Monday, November 30, 2009

Preparing for Conception

I've been gobbling up the posts at Progressive Pioneer. When I saw this post about preparing for conception, I decided to dig into my pregnancy book basket and start sifting through all the information about pre-conception and how to prepare one's body for conception.

According to our current sense of our life trajectory, Matt and I are thinking about trying to get pregnant next summer. Although I am a planner and like to prepare for things in advance, I promise I did not actually run out and purchase any of the books in my pregnancy book basket. Rather, Matt and I went to the public library book store a while back, and they had an amazing sale going on: Pile as many books into your arms as you can and the total cost will only be $5.

So, I had no choice but to pile pregnancy books into my arms (virtually free!), along with cookbooks, CDs, travel books, etc. After I read Amy's post about her own process for gearing up to birth, I dug out some of my books to find out how early I should start preparing. The recommendations range anywhere from a year to 90 days. Luckily, creating the optimal conditions in one's body for a fetus aren't very difficult. Here's the gist:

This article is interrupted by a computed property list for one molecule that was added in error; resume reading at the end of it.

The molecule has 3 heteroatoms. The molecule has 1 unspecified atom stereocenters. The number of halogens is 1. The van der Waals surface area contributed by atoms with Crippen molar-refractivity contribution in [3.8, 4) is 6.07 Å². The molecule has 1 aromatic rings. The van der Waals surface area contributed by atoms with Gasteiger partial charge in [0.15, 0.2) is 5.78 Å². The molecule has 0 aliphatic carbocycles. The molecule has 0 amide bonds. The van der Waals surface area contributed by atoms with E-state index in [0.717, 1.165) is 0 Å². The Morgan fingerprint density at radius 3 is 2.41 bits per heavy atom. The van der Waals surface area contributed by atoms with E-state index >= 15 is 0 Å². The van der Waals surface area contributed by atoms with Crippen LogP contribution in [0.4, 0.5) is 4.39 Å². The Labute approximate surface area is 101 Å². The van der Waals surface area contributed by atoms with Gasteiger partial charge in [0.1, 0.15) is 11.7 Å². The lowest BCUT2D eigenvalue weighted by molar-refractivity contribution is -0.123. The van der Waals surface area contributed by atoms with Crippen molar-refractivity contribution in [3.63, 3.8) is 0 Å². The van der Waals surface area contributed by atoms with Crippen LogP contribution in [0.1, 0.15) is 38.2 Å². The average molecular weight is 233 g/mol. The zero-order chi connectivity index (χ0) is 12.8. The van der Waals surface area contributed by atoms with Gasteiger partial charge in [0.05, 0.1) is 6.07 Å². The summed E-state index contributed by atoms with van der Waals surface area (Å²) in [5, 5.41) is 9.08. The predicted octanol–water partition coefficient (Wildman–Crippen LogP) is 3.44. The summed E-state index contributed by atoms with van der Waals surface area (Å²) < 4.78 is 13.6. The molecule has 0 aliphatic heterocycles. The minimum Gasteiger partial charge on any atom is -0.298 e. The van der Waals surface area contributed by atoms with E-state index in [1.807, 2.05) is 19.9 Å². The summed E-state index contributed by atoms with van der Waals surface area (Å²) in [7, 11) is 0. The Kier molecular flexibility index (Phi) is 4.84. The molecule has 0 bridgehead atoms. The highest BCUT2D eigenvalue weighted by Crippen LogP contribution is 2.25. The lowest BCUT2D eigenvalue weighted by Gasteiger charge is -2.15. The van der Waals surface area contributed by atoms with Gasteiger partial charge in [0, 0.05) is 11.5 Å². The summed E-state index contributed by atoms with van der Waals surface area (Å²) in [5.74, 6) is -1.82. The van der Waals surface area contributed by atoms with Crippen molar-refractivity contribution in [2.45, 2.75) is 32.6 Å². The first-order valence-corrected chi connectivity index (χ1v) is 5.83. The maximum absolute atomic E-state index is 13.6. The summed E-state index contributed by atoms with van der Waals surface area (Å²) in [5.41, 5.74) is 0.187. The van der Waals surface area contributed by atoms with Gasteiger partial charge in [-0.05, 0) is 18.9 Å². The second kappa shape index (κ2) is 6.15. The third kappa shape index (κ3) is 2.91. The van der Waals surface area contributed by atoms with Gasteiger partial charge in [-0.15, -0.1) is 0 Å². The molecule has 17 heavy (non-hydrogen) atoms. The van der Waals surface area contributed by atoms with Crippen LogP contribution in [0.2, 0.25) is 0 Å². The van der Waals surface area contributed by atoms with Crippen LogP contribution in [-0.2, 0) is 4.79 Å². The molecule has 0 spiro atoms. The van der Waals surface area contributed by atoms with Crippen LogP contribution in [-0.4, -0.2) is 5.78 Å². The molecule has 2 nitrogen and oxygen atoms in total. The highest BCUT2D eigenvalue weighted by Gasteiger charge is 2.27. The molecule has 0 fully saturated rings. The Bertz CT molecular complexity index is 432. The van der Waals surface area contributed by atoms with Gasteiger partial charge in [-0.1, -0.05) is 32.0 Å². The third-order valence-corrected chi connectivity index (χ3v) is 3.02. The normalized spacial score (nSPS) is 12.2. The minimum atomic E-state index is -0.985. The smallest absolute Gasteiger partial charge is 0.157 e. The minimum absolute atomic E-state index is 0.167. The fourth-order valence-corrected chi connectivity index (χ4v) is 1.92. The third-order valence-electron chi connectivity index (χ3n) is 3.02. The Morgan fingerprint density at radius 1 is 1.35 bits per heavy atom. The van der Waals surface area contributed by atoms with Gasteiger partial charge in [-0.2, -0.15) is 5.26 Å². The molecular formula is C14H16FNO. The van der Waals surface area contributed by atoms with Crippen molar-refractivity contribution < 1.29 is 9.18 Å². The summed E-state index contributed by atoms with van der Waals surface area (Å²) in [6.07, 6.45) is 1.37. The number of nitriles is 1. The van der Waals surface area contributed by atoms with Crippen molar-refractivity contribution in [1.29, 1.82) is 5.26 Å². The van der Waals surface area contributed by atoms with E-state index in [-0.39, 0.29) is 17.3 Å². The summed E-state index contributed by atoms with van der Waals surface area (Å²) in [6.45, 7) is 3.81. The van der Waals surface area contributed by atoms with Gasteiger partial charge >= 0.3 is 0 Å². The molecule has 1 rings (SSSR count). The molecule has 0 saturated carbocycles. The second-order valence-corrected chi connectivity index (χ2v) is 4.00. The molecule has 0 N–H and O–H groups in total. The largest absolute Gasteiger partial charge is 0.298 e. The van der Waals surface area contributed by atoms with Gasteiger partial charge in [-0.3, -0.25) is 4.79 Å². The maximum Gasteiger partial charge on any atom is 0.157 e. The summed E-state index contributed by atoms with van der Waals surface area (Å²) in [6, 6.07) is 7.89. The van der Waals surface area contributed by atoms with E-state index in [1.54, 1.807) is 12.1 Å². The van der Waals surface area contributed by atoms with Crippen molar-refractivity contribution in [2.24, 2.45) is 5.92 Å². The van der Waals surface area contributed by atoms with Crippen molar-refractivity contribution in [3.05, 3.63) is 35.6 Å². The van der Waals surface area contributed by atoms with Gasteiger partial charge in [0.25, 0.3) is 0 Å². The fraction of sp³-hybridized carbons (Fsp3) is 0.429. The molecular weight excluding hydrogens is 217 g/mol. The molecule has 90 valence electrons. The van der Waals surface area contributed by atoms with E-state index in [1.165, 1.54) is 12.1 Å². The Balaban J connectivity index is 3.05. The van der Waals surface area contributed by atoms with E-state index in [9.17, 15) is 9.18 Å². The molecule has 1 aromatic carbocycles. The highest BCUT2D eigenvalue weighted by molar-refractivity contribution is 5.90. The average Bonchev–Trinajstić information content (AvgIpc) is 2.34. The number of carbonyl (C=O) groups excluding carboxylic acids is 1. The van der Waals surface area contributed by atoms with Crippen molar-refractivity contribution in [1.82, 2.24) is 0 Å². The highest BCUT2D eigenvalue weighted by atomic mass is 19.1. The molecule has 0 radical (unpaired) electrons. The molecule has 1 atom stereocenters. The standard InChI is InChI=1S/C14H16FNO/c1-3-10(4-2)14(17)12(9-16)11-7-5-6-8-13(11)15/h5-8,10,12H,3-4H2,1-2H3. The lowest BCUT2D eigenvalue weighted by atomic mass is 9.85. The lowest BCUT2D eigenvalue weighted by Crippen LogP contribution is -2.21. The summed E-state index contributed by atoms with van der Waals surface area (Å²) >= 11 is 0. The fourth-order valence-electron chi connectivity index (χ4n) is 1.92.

1. Eat balanced meals (break out the food pyramid!)
  2. Drink a lot of water (and limit intake of other liquids that include caffeine or alcohol)
  3. Exercise
  4. De-stress
  5. Take vitamins
  6. Limit medicine intake
These pre-baby goals pretty much align with my general approach to health and wellness. Actually, they align perfectly. The only difference is that I'm being more conscious about nutritionally balancing my meals according to the food pyramid (rather than just "eating healthy"), and I'm taking a prenatal vitaminrather than my regular multivitamin.

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Friday, November 27, 2009

Taking the Road Less Traveled